Home Video Hovel: El Paso, by David Bax
Before watching Lewis R. Foster’s 1949 Western El Paso, I probably couldn’t have described to you, off the top of my head, what Cinecolor was. But within a few seconds of the opening scene, I could have told you confidently that it was a two-color process. Even before the movie heads out to the dusty west, the teal and orange palette is unmistakable. Well after the two-strip heyday, Westerns still found use for it, given the genre’s dearth of verdant foliage and the process’s inability to render a natural shade of green.
In this case, it’s John Payne galloping under the big turquoise sky as Clay Fletcher, a lawyer and war veteran who heads to Texas on business and is appalled at the lawlessness he finds there. El Paso‘s big question–driven home with a sledgehammer in scene after scene–is whether Clay will stand by his principles or become corrupted by disorder.
In describing Clay as a veteran, there’s one thing I’m leaving out. El Paso takes place in the immediate aftermath of the Civil War and Clay fought for the Confederates. The so-called civilized society he’s leaving behind in Charleston was one that had seceded from the union and gone to war to preserve the practice of slavery. The fact that El Paso makes no mention of this is exactly the sort of thing that needed revising when the revisionist Westerns came along a couple of decades later.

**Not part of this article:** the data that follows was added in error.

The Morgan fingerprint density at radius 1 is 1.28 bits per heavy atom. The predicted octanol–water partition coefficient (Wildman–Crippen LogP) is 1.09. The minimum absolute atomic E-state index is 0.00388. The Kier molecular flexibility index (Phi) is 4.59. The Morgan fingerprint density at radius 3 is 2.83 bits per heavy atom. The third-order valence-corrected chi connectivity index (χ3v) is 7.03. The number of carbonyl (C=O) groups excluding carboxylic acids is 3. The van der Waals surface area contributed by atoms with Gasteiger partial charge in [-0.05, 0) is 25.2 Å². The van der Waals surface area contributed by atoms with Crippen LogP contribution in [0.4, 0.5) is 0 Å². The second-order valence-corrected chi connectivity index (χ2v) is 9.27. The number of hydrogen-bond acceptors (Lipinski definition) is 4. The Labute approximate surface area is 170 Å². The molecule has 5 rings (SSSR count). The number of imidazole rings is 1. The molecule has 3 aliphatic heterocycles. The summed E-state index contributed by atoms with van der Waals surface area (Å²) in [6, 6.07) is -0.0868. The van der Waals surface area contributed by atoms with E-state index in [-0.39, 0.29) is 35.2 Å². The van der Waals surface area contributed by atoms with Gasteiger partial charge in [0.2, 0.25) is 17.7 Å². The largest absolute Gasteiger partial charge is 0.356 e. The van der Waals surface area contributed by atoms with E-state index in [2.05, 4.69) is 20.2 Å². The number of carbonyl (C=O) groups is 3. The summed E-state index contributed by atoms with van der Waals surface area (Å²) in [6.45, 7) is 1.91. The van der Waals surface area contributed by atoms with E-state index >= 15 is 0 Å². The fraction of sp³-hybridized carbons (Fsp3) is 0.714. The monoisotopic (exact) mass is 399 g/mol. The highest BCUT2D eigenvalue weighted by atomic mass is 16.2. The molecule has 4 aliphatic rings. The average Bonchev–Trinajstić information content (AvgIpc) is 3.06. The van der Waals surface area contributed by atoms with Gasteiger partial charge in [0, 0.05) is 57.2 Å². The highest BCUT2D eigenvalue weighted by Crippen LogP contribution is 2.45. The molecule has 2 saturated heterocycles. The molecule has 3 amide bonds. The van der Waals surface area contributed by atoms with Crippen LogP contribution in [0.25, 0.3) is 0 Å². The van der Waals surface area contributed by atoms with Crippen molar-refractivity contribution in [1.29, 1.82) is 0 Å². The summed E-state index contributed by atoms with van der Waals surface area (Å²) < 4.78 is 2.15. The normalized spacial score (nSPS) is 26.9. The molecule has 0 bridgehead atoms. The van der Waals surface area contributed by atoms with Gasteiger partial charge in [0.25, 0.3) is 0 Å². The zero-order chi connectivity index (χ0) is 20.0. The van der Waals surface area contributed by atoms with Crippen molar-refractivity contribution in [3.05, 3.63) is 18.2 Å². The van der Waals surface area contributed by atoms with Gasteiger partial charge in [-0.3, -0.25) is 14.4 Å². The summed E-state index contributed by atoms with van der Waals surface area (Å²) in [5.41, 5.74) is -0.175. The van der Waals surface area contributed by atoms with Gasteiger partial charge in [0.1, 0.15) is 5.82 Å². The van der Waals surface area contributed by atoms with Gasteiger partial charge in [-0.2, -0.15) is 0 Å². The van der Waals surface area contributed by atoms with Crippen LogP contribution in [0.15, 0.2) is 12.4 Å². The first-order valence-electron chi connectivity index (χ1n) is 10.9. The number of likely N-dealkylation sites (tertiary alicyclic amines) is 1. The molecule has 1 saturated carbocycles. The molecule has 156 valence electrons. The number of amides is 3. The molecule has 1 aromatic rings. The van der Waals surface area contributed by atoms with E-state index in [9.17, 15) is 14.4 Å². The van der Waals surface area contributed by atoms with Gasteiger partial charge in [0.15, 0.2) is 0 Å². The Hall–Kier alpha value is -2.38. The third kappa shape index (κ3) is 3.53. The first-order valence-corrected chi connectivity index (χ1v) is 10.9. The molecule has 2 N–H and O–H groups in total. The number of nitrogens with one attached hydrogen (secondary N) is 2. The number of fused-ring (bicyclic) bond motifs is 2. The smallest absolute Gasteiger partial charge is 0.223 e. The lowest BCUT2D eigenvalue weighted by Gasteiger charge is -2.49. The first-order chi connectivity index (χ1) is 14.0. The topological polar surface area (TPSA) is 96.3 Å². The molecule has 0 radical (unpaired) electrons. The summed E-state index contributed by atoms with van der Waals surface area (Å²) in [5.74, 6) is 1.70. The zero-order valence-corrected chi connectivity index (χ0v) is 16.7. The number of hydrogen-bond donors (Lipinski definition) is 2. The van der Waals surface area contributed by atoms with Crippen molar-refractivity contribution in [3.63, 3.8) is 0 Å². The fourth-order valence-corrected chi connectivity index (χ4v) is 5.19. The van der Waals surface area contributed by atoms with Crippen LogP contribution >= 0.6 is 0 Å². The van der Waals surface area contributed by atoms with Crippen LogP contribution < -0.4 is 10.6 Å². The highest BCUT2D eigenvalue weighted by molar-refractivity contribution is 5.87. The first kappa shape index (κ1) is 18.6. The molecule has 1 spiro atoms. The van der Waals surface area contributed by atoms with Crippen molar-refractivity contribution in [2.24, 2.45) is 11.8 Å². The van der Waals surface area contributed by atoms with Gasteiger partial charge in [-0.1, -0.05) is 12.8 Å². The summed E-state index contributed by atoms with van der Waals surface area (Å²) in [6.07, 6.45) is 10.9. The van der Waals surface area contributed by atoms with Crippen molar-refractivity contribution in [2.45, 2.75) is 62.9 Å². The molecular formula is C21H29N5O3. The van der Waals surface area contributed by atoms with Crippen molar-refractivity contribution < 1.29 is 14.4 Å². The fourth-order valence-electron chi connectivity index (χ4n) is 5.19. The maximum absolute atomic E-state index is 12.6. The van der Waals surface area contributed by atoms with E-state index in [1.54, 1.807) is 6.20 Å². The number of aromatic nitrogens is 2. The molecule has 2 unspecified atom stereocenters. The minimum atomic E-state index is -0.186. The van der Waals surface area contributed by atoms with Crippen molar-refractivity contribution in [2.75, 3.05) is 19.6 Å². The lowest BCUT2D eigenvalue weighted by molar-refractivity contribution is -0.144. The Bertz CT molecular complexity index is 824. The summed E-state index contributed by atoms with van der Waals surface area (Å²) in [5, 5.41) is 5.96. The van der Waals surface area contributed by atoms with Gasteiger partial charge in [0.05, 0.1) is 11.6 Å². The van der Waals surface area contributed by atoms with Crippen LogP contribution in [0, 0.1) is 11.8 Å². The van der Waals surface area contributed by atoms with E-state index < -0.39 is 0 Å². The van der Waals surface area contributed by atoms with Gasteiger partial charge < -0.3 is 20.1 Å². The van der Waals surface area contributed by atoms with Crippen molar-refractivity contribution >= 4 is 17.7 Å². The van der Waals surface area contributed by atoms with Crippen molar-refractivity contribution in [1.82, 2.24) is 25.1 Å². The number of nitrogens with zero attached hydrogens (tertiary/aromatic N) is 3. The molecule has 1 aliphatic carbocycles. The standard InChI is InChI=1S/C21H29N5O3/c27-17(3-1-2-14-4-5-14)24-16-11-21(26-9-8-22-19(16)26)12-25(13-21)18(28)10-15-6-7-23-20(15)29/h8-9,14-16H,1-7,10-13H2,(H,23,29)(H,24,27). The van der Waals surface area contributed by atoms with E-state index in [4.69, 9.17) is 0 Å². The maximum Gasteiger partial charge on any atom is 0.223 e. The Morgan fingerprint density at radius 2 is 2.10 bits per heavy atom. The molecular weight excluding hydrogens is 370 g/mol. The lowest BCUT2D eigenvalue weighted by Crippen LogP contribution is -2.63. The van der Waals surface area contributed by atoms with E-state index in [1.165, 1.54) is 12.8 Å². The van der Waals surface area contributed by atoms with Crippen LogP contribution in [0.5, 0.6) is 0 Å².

It isn’t slavery that is a threat to Clay’s moral character but a greedy and murderous land developer named Bert Donner (Sterling Hayden), who runs the town–not to mention the sheriff and his deputies–like he was the mayor. Clay’s descent into dubious enforcement of the law starts fun, with a lively montage of him learning to draw and shoot his pistols with speed. But it soon devolves into one miniature Ox-Bow Incident after another. Finally, it crescendoes in a legitimately suspenseful shootout with no accompaniment on the soundtrack save for howling winds and gunfire. El Paso is inconsistent, to say the least, but it ultimately puts its two colors and Clay’s two guns to good use.
Kino’s new transfer comes from a 4K scan of the negative and the color separates. The use of multiple elements is obvious as some reels have more scratches than others and there’s sporadic but significant color breathing. The sound, though, is good and clear.
Special features include a commentary by film historian Toby Roan.